1904-11: Bert Todd (721 Linden Av, Rockland) built The Leasowes, complete with a substantial stable, for his widowed mother, Rosanna (née Wigley, 1839-1931), and sisters, Mae and Nellie. It was named for a family home in Staffordshire, ENG. Mae married John Hebden Gillespie of Highwood (1021 Gillespie Pl, Rockland) in 1905. Nellie married his brother Alexander in 1907, and both couples moved out. Bert lived here with his mother until his marriage in 1910, but according to family she was lonely for her daughters and hated the huge house. In 1911 Rosanna auctioned off the property and moved near her daughters, into 1972 Fairfield Rd, now 423 Chadwick Pl, Gonzales, which she also called The Leasowes.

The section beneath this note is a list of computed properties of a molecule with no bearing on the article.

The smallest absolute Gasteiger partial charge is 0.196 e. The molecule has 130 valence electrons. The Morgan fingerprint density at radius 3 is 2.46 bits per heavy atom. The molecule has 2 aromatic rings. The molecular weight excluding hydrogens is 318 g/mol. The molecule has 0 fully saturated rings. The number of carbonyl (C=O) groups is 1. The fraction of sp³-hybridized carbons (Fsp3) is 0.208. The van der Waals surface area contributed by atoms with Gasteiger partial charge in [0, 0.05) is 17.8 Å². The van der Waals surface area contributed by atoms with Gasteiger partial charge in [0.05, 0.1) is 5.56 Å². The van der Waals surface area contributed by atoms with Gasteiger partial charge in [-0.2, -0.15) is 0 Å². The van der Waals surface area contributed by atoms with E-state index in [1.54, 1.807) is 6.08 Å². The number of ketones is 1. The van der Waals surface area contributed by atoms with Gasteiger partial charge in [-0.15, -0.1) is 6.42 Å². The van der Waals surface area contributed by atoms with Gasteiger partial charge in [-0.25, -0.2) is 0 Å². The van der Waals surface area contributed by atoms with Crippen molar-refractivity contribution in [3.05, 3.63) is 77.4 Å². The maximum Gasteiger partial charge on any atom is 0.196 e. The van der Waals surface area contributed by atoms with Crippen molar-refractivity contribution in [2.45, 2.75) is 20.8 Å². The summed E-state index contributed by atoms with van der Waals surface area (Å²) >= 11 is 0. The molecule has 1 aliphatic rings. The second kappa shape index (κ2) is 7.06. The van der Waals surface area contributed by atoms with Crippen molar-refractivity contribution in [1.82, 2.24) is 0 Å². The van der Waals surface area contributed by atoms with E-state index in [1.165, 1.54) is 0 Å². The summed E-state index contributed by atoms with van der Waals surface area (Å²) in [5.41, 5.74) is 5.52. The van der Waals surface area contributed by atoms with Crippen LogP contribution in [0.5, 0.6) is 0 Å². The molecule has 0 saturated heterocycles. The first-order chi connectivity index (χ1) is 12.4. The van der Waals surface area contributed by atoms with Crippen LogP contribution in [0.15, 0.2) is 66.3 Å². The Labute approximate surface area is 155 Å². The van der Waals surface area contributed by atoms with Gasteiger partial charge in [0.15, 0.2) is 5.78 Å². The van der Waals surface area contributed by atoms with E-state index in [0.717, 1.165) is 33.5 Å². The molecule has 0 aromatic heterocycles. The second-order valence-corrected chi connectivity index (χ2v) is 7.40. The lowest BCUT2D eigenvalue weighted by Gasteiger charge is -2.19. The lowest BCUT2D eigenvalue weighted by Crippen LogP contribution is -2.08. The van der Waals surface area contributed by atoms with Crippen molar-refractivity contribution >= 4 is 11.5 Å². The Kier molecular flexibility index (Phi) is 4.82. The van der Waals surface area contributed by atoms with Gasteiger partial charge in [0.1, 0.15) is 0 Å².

1911-38: James Dunsmuir (1852-1920) and Laura Miller (née Surles, 1858-1937) bought the estate and renamed it Westover, to use as their pied-à-terre in the City; their primary residence was Hatley Park in Colwood. Born at Fort Vancouver, WA, as his parents, Robert and Joan Dunsmuir (1050 Joan Cr, Rockland) were coming from Scotland to Vancouver Island with HBC, James spent his early childhood in Nanaimo, and completed his education at a military college in Blackburg, VA. Laura, a member of the prominent Byrd family of Virginia, was born in another Westover, one of the great Colonial Georgian mansions. She was completing her education in Hamilton, ON, when she met James. They married in 1876.